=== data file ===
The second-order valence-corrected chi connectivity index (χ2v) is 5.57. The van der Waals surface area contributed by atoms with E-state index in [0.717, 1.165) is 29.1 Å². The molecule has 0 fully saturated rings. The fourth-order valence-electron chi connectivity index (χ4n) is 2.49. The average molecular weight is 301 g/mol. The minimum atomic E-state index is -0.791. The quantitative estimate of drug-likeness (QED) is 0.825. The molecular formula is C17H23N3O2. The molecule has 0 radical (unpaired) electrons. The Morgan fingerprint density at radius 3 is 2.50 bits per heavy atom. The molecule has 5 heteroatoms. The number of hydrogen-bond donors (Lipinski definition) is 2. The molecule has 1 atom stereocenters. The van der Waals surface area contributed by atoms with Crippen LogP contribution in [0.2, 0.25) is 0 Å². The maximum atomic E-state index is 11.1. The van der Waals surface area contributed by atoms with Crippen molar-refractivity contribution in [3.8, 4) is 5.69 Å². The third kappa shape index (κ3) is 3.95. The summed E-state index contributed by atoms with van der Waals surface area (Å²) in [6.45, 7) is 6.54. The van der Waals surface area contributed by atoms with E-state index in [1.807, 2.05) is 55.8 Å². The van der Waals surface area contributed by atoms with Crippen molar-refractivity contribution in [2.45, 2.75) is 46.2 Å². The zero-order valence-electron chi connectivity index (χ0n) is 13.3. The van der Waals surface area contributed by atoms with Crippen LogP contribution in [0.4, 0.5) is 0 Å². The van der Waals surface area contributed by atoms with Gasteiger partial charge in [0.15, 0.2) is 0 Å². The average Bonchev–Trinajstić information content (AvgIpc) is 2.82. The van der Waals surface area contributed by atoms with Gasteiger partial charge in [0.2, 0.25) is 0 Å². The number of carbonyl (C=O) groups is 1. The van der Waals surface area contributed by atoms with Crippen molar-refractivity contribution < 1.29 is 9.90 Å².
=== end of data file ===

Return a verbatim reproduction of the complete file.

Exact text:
The second-order valence-corrected chi connectivity index (χ2v) is 5.57. The van der Waals surface area contributed by atoms with E-state index in [0.717, 1.165) is 29.1 Å². The molecule has 0 fully saturated rings. The fourth-order valence-electron chi connectivity index (χ4n) is 2.49. The average molecular weight is 301 g/mol. The minimum atomic E-state index is -0.791. The quantitative estimate of drug-likeness (QED) is 0.825. The molecular formula is C17H23N3O2. The molecule has 0 radical (unpaired) electrons. The Morgan fingerprint density at radius 3 is 2.50 bits per heavy atom. The molecule has 5 heteroatoms. The number of hydrogen-bond donors (Lipinski definition) is 2. The molecule has 1 atom stereocenters. The van der Waals surface area contributed by atoms with Crippen LogP contribution in [0.2, 0.25) is 0 Å². The maximum atomic E-state index is 11.1. The van der Waals surface area contributed by atoms with Crippen molar-refractivity contribution in [3.8, 4) is 5.69 Å². The third kappa shape index (κ3) is 3.95. The summed E-state index contributed by atoms with van der Waals surface area (Å²) in [6.45, 7) is 6.54. The van der Waals surface area contributed by atoms with E-state index in [1.807, 2.05) is 55.8 Å². The van der Waals surface area contributed by atoms with Crippen molar-refractivity contribution in [2.45, 2.75) is 46.2 Å². The zero-order valence-electron chi connectivity index (χ0n) is 13.3. The van der Waals surface area contributed by atoms with Crippen LogP contribution in [0.4, 0.5) is 0 Å². The van der Waals surface area contributed by atoms with Gasteiger partial charge in [0.15, 0.2) is 0 Å². The average Bonchev–Trinajstić information content (AvgIpc) is 2.82. The van der Waals surface area contributed by atoms with Gasteiger partial charge in [0.2, 0.25) is 0 Å². The number of carbonyl (C=O) groups is 1. The van der Waals surface area contributed by atoms with Crippen molar-refractivity contribution < 1.29 is 9.90 Å².